Under Contract

JTG Inc. won a $575,046 contract from the Center for Strategic Counterterrorism Communications (CSCC) to “counter violent extremist messages in English.” The State Department group, created in 2011 by President Obama and then-Secretary of State Hillary Clinton, aims to directly confront extremist messages released by terrorist groups. The State Department says it expects to produce “a high volume of rapidlyproduced banners and short videos that respond to current events,” according to documents. The media will be attributed to the U.S. State Department and will focus on “the radicalization and recruitment efforts of al-Qa’ida and related groups such as al-Qa’ida in the Arabian Peninsula, al-Shabaab, the Islamic State of Iraq and Syria,” among others.

{mosads}• The National Institutes of Health awarded a contract worth a maximum of $48.8 million to help it develop therapies for treating and preventing HIV. Nonprofit research organization SRI International will “provide services that will support the development of therapies for HIV infection and its complications and co-infections, and microbicides for preventing the sexual transmission of HIV. The services provided under this contract will assist investigators in academic settings and pharmaceutical firms in filling specific gaps in their drug development plans as they advance their product(s) towards clinical investigation.”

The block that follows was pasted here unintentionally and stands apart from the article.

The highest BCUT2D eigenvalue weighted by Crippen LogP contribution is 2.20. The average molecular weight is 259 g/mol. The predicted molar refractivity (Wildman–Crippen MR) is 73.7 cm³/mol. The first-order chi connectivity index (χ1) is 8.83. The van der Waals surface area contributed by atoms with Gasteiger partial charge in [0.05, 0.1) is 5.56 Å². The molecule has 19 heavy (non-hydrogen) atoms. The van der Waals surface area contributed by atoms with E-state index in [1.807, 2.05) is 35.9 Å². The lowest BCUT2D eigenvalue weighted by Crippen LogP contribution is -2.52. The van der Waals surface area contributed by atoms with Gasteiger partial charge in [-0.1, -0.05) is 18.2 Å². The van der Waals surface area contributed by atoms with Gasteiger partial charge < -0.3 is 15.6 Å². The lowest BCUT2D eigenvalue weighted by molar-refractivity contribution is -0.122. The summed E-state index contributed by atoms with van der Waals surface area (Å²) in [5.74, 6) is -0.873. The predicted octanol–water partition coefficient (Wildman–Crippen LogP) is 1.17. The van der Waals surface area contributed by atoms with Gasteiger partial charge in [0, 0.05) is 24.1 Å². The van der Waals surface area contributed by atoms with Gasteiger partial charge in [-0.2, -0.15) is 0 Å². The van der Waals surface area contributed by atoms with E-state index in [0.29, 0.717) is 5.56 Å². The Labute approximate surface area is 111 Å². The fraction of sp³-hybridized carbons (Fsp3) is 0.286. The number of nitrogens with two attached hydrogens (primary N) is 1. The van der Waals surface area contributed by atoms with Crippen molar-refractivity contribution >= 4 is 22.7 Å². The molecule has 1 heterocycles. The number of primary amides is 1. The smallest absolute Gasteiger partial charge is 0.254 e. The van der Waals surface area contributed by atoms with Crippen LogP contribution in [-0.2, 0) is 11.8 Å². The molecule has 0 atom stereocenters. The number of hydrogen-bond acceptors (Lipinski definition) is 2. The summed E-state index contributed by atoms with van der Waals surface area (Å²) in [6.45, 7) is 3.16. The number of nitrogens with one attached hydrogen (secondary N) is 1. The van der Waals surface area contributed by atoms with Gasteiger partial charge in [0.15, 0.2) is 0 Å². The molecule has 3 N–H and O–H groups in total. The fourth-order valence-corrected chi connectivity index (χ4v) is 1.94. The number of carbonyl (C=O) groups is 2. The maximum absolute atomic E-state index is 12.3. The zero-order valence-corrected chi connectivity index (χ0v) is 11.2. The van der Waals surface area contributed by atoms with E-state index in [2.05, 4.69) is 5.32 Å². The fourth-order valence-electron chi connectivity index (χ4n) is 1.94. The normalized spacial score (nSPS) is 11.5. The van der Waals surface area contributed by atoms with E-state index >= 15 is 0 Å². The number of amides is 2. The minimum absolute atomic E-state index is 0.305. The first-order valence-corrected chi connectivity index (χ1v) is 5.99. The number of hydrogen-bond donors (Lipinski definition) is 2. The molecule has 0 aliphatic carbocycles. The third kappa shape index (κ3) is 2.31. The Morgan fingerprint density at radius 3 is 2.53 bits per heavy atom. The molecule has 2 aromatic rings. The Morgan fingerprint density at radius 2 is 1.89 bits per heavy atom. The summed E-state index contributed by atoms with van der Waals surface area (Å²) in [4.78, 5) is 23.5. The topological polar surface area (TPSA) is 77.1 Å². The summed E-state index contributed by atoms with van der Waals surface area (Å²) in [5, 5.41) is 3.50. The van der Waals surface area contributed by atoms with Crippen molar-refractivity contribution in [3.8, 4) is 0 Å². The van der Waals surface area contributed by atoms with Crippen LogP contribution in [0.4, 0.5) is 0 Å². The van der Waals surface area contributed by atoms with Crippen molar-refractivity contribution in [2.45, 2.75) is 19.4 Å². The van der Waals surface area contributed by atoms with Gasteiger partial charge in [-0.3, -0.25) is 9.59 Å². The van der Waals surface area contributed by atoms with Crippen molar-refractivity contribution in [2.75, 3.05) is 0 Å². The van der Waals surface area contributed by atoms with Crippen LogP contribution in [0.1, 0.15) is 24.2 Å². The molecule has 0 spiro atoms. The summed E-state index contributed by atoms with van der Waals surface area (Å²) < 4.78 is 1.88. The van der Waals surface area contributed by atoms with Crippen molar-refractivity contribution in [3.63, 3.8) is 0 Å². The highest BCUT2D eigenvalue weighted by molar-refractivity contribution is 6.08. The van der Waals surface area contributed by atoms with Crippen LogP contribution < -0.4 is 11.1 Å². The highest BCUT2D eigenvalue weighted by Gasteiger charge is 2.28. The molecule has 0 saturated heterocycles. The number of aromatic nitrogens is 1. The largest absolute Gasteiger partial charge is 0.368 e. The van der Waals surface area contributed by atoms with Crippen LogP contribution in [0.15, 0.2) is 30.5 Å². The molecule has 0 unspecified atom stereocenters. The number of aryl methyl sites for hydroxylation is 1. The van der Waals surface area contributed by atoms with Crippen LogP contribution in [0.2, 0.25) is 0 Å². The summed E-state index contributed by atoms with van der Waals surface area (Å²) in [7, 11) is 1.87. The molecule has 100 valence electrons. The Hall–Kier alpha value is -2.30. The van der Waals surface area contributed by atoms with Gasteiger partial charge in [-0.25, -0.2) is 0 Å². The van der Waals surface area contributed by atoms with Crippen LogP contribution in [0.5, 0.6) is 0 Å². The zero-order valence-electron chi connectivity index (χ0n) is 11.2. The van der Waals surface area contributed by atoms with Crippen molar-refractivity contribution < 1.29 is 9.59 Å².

The Small Business Administration is commissioning a study on small businesses in the United States, and how particular parts of patent reform passed in 2011’s Leahy-Smith America Invents Act affect them and their ability to obtain patents. Bella Research Group, located near Boston, won the 12-month contract worth about $150,000. The law requires the Office of Advocacy of the Small Business Administration to conduct the study, which will examine “issues related to small business and innovation, job growth, and green entrepreneurship.”

The Department of Homeland Security awarded a $23 million contract to security company Quality Investigation Inc. to provide “protective security officer services throughout the State of Arkansas.” The guards will “protect federal personnel and property at federally owned and leased buildings.”

Cellphones for the U.S. Embassy in Prague, the capital of the Czech Republic, is costing the State Department more than $247,000. The service will be provided by Vodafone Czech Republic. The contract is for one year, with three options to extend it another 12 months.

 Contract information is compiled from General Services Administration data and government press releases. Send announcements about government contracts to mwilson@thehill.com.

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